With runs coming at six an over, it was an extraordinary stand by the two Darrens. Right from the outset, when Gough tried to launch his first ball into the Western terrace, it was a partnership defined by a severe contrast of styles, with Lehmann's assured strokeplay being offset by the fast bowler's muscular thrashing and pulling.
Coming in when his team were balking on 137 for 6 - only the captain David Byas with 59 got a start - it was Gough's highest score of the season, surpassing the 34 he made against Durham. As an irritant, it was about as welcome as a blighted hop crop, and it could still happen that supporters of Glamorgan or Yorkshire could end the season being more grateful than those from Kent, should the visitors fail to get on terms later today.
Lehmann, as he has done all season, played with a superb sense of duty. He has rid himself of the youthful and sometimes ill-tempered impetuosity of his youth and replaced it with something far more solid and unflappable.
Like all the best batsmen however, the South Australian has an unerring ability to find the gaps, and yesterday anything hit with power rarely encountered a fielder. Judging from comments that have been circulating around Headingley all season, he is better regarded and more popular than Michael Bevan, and Lehmann returns as Yorkshire's overseas player next season.
On a sluggish, mottled pitch with enough in it for play to alternate between periods of runscoring and rapid bursts of wickets, Kent had their chances of controlling the match and making light of losing what may prove to be an important toss as the pitch wears.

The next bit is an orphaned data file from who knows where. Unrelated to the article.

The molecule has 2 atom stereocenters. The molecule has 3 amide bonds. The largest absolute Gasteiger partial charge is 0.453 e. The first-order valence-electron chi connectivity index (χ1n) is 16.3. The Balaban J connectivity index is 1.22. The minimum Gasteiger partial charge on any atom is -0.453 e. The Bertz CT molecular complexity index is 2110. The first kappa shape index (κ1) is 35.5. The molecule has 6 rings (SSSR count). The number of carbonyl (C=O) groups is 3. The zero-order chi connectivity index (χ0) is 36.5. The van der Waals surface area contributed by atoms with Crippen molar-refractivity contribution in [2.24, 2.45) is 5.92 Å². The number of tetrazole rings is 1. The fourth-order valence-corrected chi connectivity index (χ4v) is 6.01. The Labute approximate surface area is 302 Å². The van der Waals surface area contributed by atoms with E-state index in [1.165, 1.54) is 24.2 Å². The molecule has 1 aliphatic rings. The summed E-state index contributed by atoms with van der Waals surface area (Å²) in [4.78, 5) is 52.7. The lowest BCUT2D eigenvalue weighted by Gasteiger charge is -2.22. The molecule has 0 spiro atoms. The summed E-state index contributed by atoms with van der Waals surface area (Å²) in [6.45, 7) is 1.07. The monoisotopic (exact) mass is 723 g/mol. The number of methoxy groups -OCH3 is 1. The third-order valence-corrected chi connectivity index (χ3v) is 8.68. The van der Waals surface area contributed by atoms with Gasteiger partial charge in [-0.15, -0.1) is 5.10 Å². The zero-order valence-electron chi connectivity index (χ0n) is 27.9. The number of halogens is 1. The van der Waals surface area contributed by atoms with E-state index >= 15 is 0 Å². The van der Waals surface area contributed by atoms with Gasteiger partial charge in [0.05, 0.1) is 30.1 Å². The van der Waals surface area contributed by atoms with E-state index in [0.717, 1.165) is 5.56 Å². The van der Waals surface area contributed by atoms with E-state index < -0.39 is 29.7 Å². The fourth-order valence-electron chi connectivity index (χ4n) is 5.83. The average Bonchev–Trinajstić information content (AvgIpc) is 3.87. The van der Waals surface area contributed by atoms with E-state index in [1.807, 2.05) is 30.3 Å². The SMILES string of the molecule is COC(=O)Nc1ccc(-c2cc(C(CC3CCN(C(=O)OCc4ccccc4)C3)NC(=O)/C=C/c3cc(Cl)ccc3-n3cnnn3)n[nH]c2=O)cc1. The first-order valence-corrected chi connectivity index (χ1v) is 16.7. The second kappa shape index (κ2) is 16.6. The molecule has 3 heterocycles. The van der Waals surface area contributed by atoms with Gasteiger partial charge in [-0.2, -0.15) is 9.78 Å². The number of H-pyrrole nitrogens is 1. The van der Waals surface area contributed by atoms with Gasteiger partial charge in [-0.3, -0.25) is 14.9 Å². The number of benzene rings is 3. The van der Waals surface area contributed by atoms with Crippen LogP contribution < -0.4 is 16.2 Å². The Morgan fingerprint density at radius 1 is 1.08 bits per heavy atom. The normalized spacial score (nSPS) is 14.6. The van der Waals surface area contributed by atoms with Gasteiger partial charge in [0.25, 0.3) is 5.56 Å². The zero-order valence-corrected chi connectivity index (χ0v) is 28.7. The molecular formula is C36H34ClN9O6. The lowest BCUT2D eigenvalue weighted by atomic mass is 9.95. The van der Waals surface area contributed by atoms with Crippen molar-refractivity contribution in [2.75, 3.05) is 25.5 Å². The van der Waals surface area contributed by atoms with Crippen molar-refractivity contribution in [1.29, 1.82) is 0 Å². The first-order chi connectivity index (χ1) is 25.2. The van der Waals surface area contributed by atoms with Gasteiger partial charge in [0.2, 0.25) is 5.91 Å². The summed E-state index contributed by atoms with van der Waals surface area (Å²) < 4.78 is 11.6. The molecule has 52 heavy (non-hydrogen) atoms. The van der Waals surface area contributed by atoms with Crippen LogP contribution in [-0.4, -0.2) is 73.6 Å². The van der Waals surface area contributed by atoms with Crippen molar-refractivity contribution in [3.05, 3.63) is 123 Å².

Unable to field either of their fast bowlers, Martin McCague and Ben Phillips, suffering from a back strain and shin soreness respectively, Kent were forced to call up Alan Igglesden for only his fourth Championship match of the season.
Cricket may be perceived as slow moving, but in terms of career prospects the game can move quickly. Four years ago, Igglesden toured the West Indies with England. Yesterday, he took 4 for 67, a spell that included the chance of a hat-trick, after he had removed Craig White and Bradley Parker with successive balls. He was also the man who got the match rolling when he had Tony McGrath lbw in the fourth over of the day.
But if Igglesden's performance was an unexpected boon, Kent, despite picking up maximum bowling points, will be kicking themselves for not making a better fist of bowling Yorkshire out for less than 312. According to the fielding side, however, a heavy dew made the ball go soft quickly, and it was certainly noticeable that when Strang came on in the 10th over, he needed to dry the ball after almost every delivery.
Wet ball aside, only Mark Ealham, as he often was with England, was immune from criticism, as Dean Headley and Paul Strang conceded runs at an alarming rate. Indeed it was Ealham who took all the important wickets, removing both Gough and Lehmann, the latter to a well disguised bouncer that surprised the Australian who gently paddled it to the keeper, Steve Marsh.
Mind you, Marsh would have probably settled for Kent to negotiate the tricky 17 overs at the end of the day for the loss of one wicket. Having seen off the new ball, Ed Smith, a Cambridge undergraduate and sweet timer, drove Chris Silverwood loosely to gully. If such unforced errors can be avoided when Kent bat today, they may yet get another chance to dominate this match.Reuse content